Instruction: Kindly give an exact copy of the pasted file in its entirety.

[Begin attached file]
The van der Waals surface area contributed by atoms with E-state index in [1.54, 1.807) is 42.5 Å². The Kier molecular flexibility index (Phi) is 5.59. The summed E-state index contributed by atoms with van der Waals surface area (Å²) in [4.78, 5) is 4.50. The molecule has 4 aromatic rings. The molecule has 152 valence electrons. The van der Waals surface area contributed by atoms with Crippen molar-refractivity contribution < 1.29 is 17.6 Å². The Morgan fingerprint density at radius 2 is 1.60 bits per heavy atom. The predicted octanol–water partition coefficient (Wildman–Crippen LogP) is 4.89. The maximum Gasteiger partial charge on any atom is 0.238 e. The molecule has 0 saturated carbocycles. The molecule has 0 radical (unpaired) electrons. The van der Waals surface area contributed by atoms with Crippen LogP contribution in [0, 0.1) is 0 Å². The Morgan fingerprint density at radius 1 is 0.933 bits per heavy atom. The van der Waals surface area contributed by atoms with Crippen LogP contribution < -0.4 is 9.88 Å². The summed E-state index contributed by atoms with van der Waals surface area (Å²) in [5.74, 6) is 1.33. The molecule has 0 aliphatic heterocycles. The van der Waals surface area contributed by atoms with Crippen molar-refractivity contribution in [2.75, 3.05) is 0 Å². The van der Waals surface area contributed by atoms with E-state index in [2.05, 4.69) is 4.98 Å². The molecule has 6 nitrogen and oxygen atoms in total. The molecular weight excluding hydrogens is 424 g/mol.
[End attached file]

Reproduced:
The van der Waals surface area contributed by atoms with E-state index in [1.54, 1.807) is 42.5 Å². The Kier molecular flexibility index (Phi) is 5.59. The summed E-state index contributed by atoms with van der Waals surface area (Å²) in [4.78, 5) is 4.50. The molecule has 4 aromatic rings. The molecule has 152 valence electrons. The van der Waals surface area contributed by atoms with Crippen molar-refractivity contribution < 1.29 is 17.6 Å². The Morgan fingerprint density at radius 2 is 1.60 bits per heavy atom. The predicted octanol–water partition coefficient (Wildman–Crippen LogP) is 4.89. The maximum Gasteiger partial charge on any atom is 0.238 e. The molecule has 0 saturated carbocycles. The molecule has 0 radical (unpaired) electrons. The van der Waals surface area contributed by atoms with Crippen LogP contribution in [0, 0.1) is 0 Å². The Morgan fingerprint density at radius 1 is 0.933 bits per heavy atom. The van der Waals surface area contributed by atoms with Crippen LogP contribution < -0.4 is 9.88 Å². The summed E-state index contributed by atoms with van der Waals surface area (Å²) in [5.74, 6) is 1.33. The molecule has 0 aliphatic heterocycles. The van der Waals surface area contributed by atoms with Crippen molar-refractivity contribution in [2.75, 3.05) is 0 Å². The van der Waals surface area contributed by atoms with E-state index in [2.05, 4.69) is 4.98 Å². The molecule has 6 nitrogen and oxygen atoms in total. The molecular weight excluding hydrogens is 424 g/mol.